The example of the ‘new normal’ is the webinar we are having now, during alert level 1 that is technologically assisted. We cannot freely come together as we wish as we did before, and if we do, we need to keep a social distance.

The ‘new normal’ is ushering in technology into the management of the industry. As custodians of skills development, are we ready to respond to this new skill need, so as to respond to the transforming needs of the industry?

Dr. Martin Luther King, Jr. once said,

"Rarely do we find men who willingly engage in hard, solid thinking. There is an almost universal quest for easy answers and half-baked solutions. Nothing pains some people more than having to think."

Fortunately, I cannot say that about us today. Here we are, about to engage in hard solid thinking on how we can develop the majority of our country to be able to participate in the economic development of our country.

We need to expand our Human Resource Development programmes to enable young people to gain paid workplace experience through initiatives like the Youth Employment Service, and also facilitate work-based internships for graduates of technical and vocational programmes.

We need to pause and ask ourselves how are we going to take this new knowledge to the rural areas in order to bridge the gap between well established and underdeveloped products?

This webinar must assist the Department on how to bring about the transformation of the skills needed to develop our economy through tourism.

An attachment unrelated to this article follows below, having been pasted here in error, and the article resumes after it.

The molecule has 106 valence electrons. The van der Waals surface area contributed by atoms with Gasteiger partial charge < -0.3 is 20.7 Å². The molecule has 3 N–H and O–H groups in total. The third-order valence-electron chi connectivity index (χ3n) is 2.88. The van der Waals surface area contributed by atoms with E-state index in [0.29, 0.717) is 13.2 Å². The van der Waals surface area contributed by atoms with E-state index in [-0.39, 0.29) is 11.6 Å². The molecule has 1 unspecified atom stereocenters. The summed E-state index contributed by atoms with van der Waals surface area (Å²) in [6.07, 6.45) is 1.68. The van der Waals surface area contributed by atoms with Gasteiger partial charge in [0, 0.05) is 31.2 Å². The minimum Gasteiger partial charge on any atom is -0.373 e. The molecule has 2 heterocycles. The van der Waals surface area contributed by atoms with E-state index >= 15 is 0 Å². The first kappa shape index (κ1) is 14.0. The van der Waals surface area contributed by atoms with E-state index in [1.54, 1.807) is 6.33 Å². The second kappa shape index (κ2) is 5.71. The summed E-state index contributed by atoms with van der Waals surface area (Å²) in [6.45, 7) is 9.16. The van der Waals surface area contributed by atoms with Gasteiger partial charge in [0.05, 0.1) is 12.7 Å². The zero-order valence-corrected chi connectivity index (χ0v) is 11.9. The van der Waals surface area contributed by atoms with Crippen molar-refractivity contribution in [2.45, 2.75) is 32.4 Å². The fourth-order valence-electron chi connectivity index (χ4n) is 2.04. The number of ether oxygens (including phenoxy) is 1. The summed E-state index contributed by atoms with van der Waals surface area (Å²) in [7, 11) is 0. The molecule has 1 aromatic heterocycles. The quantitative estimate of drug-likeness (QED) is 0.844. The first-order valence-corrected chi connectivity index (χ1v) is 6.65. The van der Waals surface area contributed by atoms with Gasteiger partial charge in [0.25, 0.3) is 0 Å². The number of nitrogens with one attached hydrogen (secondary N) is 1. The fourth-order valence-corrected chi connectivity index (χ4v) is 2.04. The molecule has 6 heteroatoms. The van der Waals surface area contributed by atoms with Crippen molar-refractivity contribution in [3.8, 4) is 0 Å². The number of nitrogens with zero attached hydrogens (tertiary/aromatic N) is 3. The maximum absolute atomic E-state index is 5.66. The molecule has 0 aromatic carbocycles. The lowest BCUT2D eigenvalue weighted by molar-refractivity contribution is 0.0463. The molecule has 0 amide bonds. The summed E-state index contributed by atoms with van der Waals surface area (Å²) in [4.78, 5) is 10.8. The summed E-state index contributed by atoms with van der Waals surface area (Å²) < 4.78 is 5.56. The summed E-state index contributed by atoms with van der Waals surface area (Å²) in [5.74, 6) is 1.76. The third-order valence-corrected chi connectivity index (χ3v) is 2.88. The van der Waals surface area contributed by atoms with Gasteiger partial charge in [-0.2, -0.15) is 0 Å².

In conclusion we should be mindful that the President of the Republic will be addressing a joint sitting of parliament to discuss the economic recovery plan. We need to tap into it as we come up with a Human Resource Development product that will address the skills need in the aftermath of COVID-19.

There is a great demand for online training and support in an increasingly digital world, as we speak. We need to be ready to provide such training for the tourism sector learners.

We need to develop proposals on how we can access part of the Jobs Fund resources established by our Government to support innovative initiatives and approaches to job creation with a particular focus on women, youth and historically disadvantaged South Africans.

We need to tap also in the Government’s roll out of small business incubation centres that provide youth-driven start-ups with financial and technical advice as they begin their journeys.

A change agent is needed. I am reminded of the Thomas Sankara, a young leader of the people then, who said the following when interviewed by  the Swiss Journalist Jean-Philippe Rapp in 1985:

“You cannot carry out fundamental change without a certain amount of madness. In this case, it comes from nonconformity, the courage to turn your back on the old formulas, the courage to invent the future”.

True to the quotation, this webinar is not an easy one but, a most important one since it deals with sustainability as we skill our youth and women so that they can be able to stand on their own, now and post COVID-19, as we invent the future.

I strongly believe that it is only through an integrated approach that involves all the sectors and driven by a multi-departmental force that could bring a Human resource development package that will respond to the dynamic needs of our sector and the society.

I declare the engagements open.

I thank you